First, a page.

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(Feb 25, 2011) On February 20, 2011, the Sudan Democracy First Group (SDFG), a local civil rights organization, accused the Northern Sudanese security apparatus of systematically using gender-based violence against female activists, in response to anti-government protests. (Sudan Used Sexual Violence Against Female Activists, Right [sic] Group Says, SUDAN TRIBUNE (Feb. 22, 2011), http://tinyurl.com/49haple.) The SDFG claimed that six female political activists endured verbal and sexual abuse, including rape, at the hands of members of the National Intelligence and Security Services (NISS). (Id.) One of the abused activists, an art student and a member of a Sudanese youth group, offered a detailed account of her ordeal in which she was abducted by NISS officers, verbally abused, beaten up, and raped by three officers. (Sudan Rights Group Slams 'Rape' by Security Forces, AFP (Feb. 23, 2011), http://tinyurl.com/4d7dwzd.)

The SDFG called for the repeal of laws that promote violence against women, including the Public Order Law, which is commonly used and allows for the prosecution and flogging of women for violations of its broadly defined terms, such as "indecency." (SUDAN TRIBUNE, supra.) In December 2010, after a video showing a woman convicted on indecency charges being flogged in public while being tormented by officers surfaced and caused a public outcry, the Sudanese Judicial Authority ordered an investigation into the way in which the flogging sentence was carried out. (Hanibal Goitom, Sudan: Corporal Punishment Incident Under Investigation, GLOBAL LEGAL MONITOR (Dec. 15, 2010), http://tinyurl.com/4gll67p.) The practice of flogging itself, however, has remained untouched. (Id.) The SDFG is also calling for a review of the National Security Act, to limit the broad powers granted to the security apparatus under the Act. (SUDAN TRIBUNE, supra.)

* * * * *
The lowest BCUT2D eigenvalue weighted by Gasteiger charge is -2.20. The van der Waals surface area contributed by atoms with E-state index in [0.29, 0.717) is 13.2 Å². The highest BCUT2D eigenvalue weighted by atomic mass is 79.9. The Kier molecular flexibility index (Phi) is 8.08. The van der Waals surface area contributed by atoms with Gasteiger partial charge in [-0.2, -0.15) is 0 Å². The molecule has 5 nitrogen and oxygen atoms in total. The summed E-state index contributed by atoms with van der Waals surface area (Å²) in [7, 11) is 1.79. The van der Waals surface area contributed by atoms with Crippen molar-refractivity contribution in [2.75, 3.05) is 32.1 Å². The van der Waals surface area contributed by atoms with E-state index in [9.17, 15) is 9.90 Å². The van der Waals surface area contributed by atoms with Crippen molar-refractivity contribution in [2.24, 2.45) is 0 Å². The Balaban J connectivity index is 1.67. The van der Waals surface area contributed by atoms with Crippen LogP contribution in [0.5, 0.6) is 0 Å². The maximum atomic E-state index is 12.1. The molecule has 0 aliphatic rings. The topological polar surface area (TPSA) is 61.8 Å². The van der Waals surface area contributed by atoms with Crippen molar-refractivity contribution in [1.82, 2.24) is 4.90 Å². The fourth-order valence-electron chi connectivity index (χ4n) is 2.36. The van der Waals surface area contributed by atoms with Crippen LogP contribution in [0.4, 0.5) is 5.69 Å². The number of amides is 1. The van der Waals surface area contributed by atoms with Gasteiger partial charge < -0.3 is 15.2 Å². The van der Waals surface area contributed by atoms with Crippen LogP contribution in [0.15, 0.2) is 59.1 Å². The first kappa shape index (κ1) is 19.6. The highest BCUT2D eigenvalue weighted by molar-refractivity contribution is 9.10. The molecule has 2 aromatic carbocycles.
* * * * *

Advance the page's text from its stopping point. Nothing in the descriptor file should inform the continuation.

Meanwhile, it was reported on February 22, 2011, that the Government of South Sudan has vowed to enact laws against gender-based violence and ensure their proper enforcement. (Ngor Arol Garang, South Sudan Plans Law against Gender Based Violence, SUDAN TRIBUNE (Feb. 22, 2011), http://tinyurl.com/4l2mjt3.) This development occurred after a report came to light about a girl who was beaten to death in Lakes State (one of the states of South Sudan) over a marital gift dispute. (Id.) Anges Kwaje, the Minister of Gender, Children, and Social Welfare, acknowledged the existence of widespread physical abuse of women in Southern Sudan, mainly in rural areas, which she called unacceptable. (Id.) She stated that her Ministry will soon introduce specific laws on gender violence, including sexual harassment, trafficking, and rape. (Id.)

Author: Hanibal Goitom More by this author
Topic: Families More on this topic
Jurisdiction: South Sudan More about this jurisdiction
 Sudan More about this jurisdiction

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Last updated: 02/25/2011